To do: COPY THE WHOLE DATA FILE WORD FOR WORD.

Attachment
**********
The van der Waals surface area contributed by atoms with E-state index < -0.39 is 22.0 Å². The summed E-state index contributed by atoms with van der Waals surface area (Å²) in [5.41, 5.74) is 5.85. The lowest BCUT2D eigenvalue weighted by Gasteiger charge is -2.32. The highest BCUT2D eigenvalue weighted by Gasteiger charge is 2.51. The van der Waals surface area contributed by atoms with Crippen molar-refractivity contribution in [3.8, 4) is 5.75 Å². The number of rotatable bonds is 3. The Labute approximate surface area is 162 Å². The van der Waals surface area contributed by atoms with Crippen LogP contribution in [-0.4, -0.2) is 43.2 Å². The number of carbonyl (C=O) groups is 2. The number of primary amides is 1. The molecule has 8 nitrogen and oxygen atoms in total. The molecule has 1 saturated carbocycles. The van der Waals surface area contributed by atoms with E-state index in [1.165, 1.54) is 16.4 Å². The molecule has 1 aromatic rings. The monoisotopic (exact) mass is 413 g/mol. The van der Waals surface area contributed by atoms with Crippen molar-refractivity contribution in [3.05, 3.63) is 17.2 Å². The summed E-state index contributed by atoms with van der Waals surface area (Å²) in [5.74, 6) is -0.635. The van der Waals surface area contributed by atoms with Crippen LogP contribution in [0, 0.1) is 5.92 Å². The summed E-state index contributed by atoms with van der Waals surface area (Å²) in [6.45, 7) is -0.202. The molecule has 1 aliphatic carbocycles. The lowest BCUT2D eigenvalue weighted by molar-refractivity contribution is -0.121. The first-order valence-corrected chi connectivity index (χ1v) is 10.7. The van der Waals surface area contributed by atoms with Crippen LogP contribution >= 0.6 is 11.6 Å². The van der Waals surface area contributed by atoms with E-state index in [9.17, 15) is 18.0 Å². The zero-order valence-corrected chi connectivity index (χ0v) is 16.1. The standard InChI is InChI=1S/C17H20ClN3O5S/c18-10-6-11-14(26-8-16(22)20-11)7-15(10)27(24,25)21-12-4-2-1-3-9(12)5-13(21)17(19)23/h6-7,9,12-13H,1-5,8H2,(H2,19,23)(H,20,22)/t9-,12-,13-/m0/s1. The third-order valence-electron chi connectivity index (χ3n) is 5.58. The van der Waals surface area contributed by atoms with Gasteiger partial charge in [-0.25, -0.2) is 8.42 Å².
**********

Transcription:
The van der Waals surface area contributed by atoms with E-state index < -0.39 is 22.0 Å². The summed E-state index contributed by atoms with van der Waals surface area (Å²) in [5.41, 5.74) is 5.85. The lowest BCUT2D eigenvalue weighted by Gasteiger charge is -2.32. The highest BCUT2D eigenvalue weighted by Gasteiger charge is 2.51. The van der Waals surface area contributed by atoms with Crippen molar-refractivity contribution in [3.8, 4) is 5.75 Å². The number of rotatable bonds is 3. The Labute approximate surface area is 162 Å². The van der Waals surface area contributed by atoms with Crippen LogP contribution in [-0.4, -0.2) is 43.2 Å². The number of carbonyl (C=O) groups is 2. The number of primary amides is 1. The molecule has 8 nitrogen and oxygen atoms in total. The molecule has 1 saturated carbocycles. The van der Waals surface area contributed by atoms with E-state index in [1.165, 1.54) is 16.4 Å². The molecule has 1 aromatic rings. The monoisotopic (exact) mass is 413 g/mol. The van der Waals surface area contributed by atoms with Crippen molar-refractivity contribution in [3.05, 3.63) is 17.2 Å². The summed E-state index contributed by atoms with van der Waals surface area (Å²) in [5.74, 6) is -0.635. The van der Waals surface area contributed by atoms with Crippen LogP contribution in [0, 0.1) is 5.92 Å². The summed E-state index contributed by atoms with van der Waals surface area (Å²) in [6.45, 7) is -0.202. The molecule has 1 aliphatic carbocycles. The lowest BCUT2D eigenvalue weighted by molar-refractivity contribution is -0.121. The first-order valence-corrected chi connectivity index (χ1v) is 10.7. The van der Waals surface area contributed by atoms with Crippen LogP contribution >= 0.6 is 11.6 Å². The van der Waals surface area contributed by atoms with E-state index in [9.17, 15) is 18.0 Å². The zero-order valence-corrected chi connectivity index (χ0v) is 16.1. The standard InChI is InChI=1S/C17H20ClN3O5S/c18-10-6-11-14(26-8-16(22)20-11)7-15(10)27(24,25)21-12-4-2-1-3-9(12)5-13(21)17(19)23/h6-7,9,12-13H,1-5,8H2,(H2,19,23)(H,20,22)/t9-,12-,13-/m0/s1. The third-order valence-electron chi connectivity index (χ3n) is 5.58. The van der Waals surface area contributed by atoms with Gasteiger partial charge in [-0.25, -0.2) is 8.42 Å².